Joe Lopez said Drew Peterson's first response to learning of Kathleen Savio’s death is telling.
“'What am I going to tell my children,'“ Lopez said. “Those are the first words out of his mouth.
“They (the state) are trying to nail Jell-O to a tree. It's an accident.”
As for the blue towel that was not seen by the first people to enter the bathroom but is seen in crime scene photos, “It's a fallacy,” Lopez said. “The state presented it in order to divert your attention for the original issue, that Kathy's death was an accident.”
When Drew left the upstairs, “the towel wasn't there. The last time anybody saw Drew Peterson upstairs, the towel wasn't there.”
12:35 p.m. Lopez dismisses financial motive
As for a financial motive, defense attorney Joe Lopez said there “there wasn't even a determination that she was going to get the pension!”
Lopez began reading from the divorce record showing Drew Peterson agreed to allow Kathleen Savio to potentially claim a larger share of his pension, prompting an objection from the state.
Judge Edward Burmila ordered the jury out of the courtroom, and the state complained the document Lopez was using was not admitted to evidence.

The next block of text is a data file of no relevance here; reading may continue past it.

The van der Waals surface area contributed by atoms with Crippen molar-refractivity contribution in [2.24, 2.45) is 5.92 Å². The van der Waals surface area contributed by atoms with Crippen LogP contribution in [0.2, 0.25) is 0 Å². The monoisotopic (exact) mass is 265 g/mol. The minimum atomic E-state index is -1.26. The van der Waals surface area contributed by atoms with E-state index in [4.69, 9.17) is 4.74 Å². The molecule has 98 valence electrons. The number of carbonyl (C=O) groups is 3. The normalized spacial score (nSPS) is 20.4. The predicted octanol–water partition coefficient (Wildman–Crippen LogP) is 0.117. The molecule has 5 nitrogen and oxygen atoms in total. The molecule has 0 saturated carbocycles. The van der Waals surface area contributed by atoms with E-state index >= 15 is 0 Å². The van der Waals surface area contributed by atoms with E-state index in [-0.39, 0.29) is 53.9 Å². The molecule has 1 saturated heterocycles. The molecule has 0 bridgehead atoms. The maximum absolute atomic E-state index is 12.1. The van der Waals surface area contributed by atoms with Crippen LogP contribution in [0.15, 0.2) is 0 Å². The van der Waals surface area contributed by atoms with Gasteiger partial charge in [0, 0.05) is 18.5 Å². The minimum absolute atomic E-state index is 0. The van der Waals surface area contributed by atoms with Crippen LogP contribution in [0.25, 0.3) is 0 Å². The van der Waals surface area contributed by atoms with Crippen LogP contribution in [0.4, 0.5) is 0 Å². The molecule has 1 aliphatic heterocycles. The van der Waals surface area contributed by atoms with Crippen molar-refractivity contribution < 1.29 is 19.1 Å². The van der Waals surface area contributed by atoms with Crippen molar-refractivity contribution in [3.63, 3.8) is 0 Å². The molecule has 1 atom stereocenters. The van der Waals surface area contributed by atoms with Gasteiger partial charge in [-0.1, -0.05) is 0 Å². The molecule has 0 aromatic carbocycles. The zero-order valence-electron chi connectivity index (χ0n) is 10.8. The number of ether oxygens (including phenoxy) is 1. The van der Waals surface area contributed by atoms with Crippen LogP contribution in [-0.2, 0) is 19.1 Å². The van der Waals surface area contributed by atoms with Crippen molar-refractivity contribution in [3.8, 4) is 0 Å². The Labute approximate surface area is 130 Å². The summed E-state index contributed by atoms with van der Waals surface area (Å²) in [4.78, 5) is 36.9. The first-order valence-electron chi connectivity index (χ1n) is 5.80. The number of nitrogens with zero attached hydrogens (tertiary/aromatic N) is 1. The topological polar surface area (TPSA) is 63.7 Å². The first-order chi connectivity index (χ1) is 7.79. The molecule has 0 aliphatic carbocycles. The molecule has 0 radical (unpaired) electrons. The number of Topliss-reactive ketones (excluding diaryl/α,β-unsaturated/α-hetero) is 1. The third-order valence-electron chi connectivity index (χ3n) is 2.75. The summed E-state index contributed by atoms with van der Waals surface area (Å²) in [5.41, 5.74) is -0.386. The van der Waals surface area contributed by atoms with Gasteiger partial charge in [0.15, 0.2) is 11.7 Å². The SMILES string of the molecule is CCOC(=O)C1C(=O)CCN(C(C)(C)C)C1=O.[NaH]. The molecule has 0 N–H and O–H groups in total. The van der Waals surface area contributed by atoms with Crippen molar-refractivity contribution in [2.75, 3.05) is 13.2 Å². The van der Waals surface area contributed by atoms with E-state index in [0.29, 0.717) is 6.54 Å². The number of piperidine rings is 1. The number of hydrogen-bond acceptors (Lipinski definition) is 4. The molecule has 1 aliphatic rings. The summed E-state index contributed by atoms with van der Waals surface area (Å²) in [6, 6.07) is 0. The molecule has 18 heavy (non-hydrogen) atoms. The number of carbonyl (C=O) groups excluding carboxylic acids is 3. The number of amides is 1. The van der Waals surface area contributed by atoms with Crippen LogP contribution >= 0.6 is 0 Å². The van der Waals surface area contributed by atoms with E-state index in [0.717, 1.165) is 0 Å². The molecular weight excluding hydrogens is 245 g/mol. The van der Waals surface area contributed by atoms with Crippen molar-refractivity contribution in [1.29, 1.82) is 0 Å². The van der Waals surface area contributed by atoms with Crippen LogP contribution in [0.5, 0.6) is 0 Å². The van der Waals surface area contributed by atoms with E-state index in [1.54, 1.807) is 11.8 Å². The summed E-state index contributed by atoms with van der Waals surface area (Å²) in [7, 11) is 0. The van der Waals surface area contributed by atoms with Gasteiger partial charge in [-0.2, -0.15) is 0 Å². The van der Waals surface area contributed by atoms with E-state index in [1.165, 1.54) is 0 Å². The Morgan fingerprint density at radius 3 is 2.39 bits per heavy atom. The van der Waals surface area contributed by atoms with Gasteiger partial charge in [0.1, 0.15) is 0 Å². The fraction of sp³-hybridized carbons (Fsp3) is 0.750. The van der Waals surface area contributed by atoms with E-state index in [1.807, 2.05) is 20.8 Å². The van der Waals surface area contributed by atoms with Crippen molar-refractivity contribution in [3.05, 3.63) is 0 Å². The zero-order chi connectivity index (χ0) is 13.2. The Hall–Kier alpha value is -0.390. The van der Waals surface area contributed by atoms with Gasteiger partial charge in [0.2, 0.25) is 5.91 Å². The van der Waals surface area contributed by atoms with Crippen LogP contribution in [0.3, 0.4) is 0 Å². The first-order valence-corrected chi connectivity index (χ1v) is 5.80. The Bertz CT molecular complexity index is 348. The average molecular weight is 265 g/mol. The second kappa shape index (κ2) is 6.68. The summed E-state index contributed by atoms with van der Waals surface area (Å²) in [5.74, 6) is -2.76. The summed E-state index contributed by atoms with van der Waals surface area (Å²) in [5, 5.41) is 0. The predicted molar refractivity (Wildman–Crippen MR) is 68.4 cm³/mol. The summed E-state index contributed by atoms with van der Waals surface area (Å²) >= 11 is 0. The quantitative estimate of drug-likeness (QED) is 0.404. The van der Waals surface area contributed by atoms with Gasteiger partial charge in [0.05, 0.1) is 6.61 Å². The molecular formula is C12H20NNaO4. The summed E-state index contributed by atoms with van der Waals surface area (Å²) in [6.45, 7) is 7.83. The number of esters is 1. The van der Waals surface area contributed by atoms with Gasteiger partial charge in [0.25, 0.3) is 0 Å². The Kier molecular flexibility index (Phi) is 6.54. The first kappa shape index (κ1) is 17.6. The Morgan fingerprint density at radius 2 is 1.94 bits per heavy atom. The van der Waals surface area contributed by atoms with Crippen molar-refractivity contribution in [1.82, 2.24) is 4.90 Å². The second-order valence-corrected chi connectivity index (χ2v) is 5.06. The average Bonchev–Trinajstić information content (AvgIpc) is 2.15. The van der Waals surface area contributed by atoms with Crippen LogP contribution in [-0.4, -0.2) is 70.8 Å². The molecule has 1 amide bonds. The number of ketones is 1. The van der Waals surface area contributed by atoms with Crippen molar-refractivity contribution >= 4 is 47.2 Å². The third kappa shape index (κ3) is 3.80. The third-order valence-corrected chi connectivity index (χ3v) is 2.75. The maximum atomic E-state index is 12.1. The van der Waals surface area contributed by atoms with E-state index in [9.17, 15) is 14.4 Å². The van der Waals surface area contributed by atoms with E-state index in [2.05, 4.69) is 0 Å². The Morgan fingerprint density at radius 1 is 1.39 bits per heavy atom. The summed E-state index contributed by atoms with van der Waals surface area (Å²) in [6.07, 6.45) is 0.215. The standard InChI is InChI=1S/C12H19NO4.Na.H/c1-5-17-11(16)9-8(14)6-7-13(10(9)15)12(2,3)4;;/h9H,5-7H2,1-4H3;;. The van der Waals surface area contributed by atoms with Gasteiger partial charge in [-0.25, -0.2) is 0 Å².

Lopez argued it was agreed to under a stipulation, and that he should be able to refer to it in argument.
“I'm not asking that it go back to the jury, I'm only asking to refresh the jury's memory about it,” he said.
Burmila said he could refer to testimony about the document, but sustained the state's objection about the use of the document.
12:30 p.m. Savio home was peaceful, quiet
Drew Peterson attorney Joe Lopez said in the close-knit neighborhood where Kathleen Savio lived, it is unlikely that a life-and-death struggle would have gone unnoticed on Saturday night or early Sunday morning, the time prosecutors have implied that Savio was murdered.
“Nobody hears anything coming out of that house,” Lopez said. “There's no dogs barking, no doors slamming. It's peaceful and it's quiet.”
12:20 p.m. Lopez: Peterson has nothing to hide